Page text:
Can both of a stone crab's claws be harvested?

Both claws of a stone crab may be harvested lawfully if they
are of legal size. Although it is currently lawful to harvest both
of a stone crab's claws this practice leaves the stone crab
with few alternatives to defend itself from predators. Although
the crab can still obtain minimal amounts of food with no
claws, having one claw (if the other one is harvested) will enable the crab to obtain
greater amounts of food in a shorter amount of time. Stone crabs (like other
crustaceans) have the ability to grow back their claws, but this process requires a large
amount of energy in the form of food. The quicker the crab can obtain the energy required
to molt and grow its lost claw, the sooner this renewable delicacy will have another claw
to replace the missing claw.

Can I take claws from female stone crabs?

Yes, the legal-sized claws of female stone crabs can be harvested unless the female
crabs are carrying eggs. It's against the law to take even one claw from an "ovigerous"
(egg-bearing) female. The eggs are carried on the underside of the female and are held
by a wide "apron" (actually the abdomen). The eggs are usually orange but occasionally
red, red-brown, or brown-gray.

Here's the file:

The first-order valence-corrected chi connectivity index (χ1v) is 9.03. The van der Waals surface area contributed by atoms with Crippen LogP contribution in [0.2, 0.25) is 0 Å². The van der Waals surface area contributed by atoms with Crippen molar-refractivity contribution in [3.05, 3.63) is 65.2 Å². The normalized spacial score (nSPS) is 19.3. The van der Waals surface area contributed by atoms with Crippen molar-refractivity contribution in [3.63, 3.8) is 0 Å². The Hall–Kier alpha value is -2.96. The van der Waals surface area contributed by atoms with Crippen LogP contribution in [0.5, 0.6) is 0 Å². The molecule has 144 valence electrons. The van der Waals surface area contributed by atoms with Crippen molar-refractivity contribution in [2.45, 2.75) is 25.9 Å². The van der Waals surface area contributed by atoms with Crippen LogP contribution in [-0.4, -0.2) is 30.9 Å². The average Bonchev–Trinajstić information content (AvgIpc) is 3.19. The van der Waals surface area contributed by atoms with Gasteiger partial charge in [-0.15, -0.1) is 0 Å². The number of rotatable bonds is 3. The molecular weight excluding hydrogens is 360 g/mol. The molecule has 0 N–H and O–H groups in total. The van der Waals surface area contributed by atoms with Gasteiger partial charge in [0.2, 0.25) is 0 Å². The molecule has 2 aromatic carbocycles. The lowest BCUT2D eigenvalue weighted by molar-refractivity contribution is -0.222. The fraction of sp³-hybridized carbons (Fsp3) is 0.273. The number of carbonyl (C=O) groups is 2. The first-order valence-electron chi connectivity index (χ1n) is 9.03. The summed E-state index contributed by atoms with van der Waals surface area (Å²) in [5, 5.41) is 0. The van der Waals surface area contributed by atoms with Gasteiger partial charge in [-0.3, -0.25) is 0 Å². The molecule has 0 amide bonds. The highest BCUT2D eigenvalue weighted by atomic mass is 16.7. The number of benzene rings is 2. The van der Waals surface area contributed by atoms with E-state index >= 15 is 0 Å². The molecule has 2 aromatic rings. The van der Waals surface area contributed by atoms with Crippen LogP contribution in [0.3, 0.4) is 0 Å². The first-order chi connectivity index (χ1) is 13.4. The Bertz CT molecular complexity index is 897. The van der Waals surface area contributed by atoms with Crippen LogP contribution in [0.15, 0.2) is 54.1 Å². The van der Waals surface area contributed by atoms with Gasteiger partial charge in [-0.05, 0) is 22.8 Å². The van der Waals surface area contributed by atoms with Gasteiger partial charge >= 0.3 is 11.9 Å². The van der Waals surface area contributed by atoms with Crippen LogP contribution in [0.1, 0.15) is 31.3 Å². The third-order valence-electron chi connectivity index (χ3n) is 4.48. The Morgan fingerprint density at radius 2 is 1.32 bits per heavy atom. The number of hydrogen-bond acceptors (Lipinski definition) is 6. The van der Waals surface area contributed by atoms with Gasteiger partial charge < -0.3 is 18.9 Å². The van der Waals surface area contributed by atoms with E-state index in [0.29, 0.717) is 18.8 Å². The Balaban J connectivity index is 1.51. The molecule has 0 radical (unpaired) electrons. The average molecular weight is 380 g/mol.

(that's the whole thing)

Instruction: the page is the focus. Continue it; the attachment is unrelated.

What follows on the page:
Can stone crabs survive after their claws are removed?

If the claws are removed correctly, a thin membrane forms over the wound and prevents
bleeding. If a crab is de-clawed incorrectly (i.e., if part of the body is taken with the claw),
the crab may bleed excessively or be unable to regenerate a new claw, and the
likelihood that the crab will die significantly increases.

How long does it take a stone crab to regenerate a claw?

That depends on a lot of things. If the crab has been declawed some months before it
molts, it will produce a new claw that's about 2/3 of the size of the original claw. Usually,
adult male crabs molt in the summer, and adult female crabs molt in the fall. If the crab
lost its claw just before molting, its claw will be smaller—sometimes substantially
smaller. Then, each time the crab molts, the size of the regenerated claw will be closer
to the size of the original claw. A legal-sized crab can regenerate a claw that is legal-
sized (harvestable) in about three molts (i.e., three years). A very large crab that lost its
claw can regenerate a legal-sized claw in one molt.
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